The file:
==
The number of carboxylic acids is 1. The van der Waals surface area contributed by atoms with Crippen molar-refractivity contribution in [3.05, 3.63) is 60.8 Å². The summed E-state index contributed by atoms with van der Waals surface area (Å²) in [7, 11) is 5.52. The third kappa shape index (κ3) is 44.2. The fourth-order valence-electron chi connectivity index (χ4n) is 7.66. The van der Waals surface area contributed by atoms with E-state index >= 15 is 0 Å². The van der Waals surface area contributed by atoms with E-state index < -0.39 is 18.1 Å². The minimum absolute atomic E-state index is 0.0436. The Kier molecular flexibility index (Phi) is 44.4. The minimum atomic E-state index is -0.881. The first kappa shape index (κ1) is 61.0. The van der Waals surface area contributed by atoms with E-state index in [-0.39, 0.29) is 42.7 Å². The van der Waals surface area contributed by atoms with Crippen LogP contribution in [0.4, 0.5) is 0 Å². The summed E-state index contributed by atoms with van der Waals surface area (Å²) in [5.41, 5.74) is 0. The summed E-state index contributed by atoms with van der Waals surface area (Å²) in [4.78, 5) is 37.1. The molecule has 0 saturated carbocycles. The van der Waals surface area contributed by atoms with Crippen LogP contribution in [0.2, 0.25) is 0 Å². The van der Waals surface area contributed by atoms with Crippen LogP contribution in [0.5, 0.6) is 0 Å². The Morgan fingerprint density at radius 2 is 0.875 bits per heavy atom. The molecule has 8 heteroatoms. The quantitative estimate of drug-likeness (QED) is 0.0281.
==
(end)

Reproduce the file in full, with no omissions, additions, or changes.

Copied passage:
The number of carboxylic acids is 1. The van der Waals surface area contributed by atoms with Crippen molar-refractivity contribution in [3.05, 3.63) is 60.8 Å². The summed E-state index contributed by atoms with van der Waals surface area (Å²) in [7, 11) is 5.52. The third kappa shape index (κ3) is 44.2. The fourth-order valence-electron chi connectivity index (χ4n) is 7.66. The van der Waals surface area contributed by atoms with E-state index >= 15 is 0 Å². The van der Waals surface area contributed by atoms with E-state index < -0.39 is 18.1 Å². The minimum absolute atomic E-state index is 0.0436. The Kier molecular flexibility index (Phi) is 44.4. The minimum atomic E-state index is -0.881. The first kappa shape index (κ1) is 61.0. The van der Waals surface area contributed by atoms with E-state index in [-0.39, 0.29) is 42.7 Å². The van der Waals surface area contributed by atoms with Crippen LogP contribution in [0.4, 0.5) is 0 Å². The summed E-state index contributed by atoms with van der Waals surface area (Å²) in [5.41, 5.74) is 0. The summed E-state index contributed by atoms with van der Waals surface area (Å²) in [4.78, 5) is 37.1. The molecule has 0 saturated carbocycles. The van der Waals surface area contributed by atoms with Crippen LogP contribution in [0.2, 0.25) is 0 Å². The van der Waals surface area contributed by atoms with Crippen LogP contribution in [0.5, 0.6) is 0 Å². The Morgan fingerprint density at radius 2 is 0.875 bits per heavy atom. The molecule has 8 heteroatoms. The quantitative estimate of drug-likeness (QED) is 0.0281.